The buddy system works in many instances in life. I’ve had a tough time embracing such a concept, being my mother’s independent little trooper.  She taught me well and to this day, that woman continues to dole out the support while retracting into her turtle-shell when she needs a hand. Heaven forbid that anyone but her should ever be inconvenienced. Ah, well, what are ya gonna do?  Parents are so hard to train.

Back in the early ’90s, I discovered what a great shot in the arm the buddy system was for my writing, which was flowing like sap in winter. I met two fellow aspiring writers at a literary conference, and we formed a triumvirate to review one another’s work and hold each other’s feet to the fire to keep writing. By the time our little Five Points Literary Society dispersed, I had produced nearly thirteen complete chapters of my sci-fi novel. But without my buddies, I soon fell back to my slothful, excuse-ridden ways. (Something even better came out of that alliance, though — my current roommate, who is also one of my best friends ever!  Just goes to show how great the buddy system can be.)     Continue reading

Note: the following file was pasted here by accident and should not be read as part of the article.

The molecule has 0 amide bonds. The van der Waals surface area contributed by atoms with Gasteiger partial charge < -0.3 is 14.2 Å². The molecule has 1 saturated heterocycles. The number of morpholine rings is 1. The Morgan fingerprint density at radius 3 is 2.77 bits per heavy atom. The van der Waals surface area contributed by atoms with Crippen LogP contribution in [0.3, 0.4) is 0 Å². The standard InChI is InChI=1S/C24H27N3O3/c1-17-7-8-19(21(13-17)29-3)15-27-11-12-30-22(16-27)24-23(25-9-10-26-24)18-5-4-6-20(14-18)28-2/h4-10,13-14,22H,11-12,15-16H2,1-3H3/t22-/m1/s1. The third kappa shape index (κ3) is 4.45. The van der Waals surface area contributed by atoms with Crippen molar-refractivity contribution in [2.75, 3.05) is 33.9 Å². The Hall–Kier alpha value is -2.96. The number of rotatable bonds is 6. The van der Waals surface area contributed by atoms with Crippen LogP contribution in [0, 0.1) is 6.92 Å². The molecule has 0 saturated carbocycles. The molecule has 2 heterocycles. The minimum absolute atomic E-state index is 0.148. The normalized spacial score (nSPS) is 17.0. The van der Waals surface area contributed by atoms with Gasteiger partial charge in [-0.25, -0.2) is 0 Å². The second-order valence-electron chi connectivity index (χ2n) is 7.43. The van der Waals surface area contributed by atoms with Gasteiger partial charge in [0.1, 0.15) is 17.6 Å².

Books and movies, movies and books … and then there’s writing , of course, and painting, and traveling, and …

Oh, there are so many things one wants to do, but from day to day what one actually does is work,  take out the trash, do laundry, buy groceries, take the car in for service, and once in a while enjoy a fun evening with friends.  Yikes, is my life really that tedious?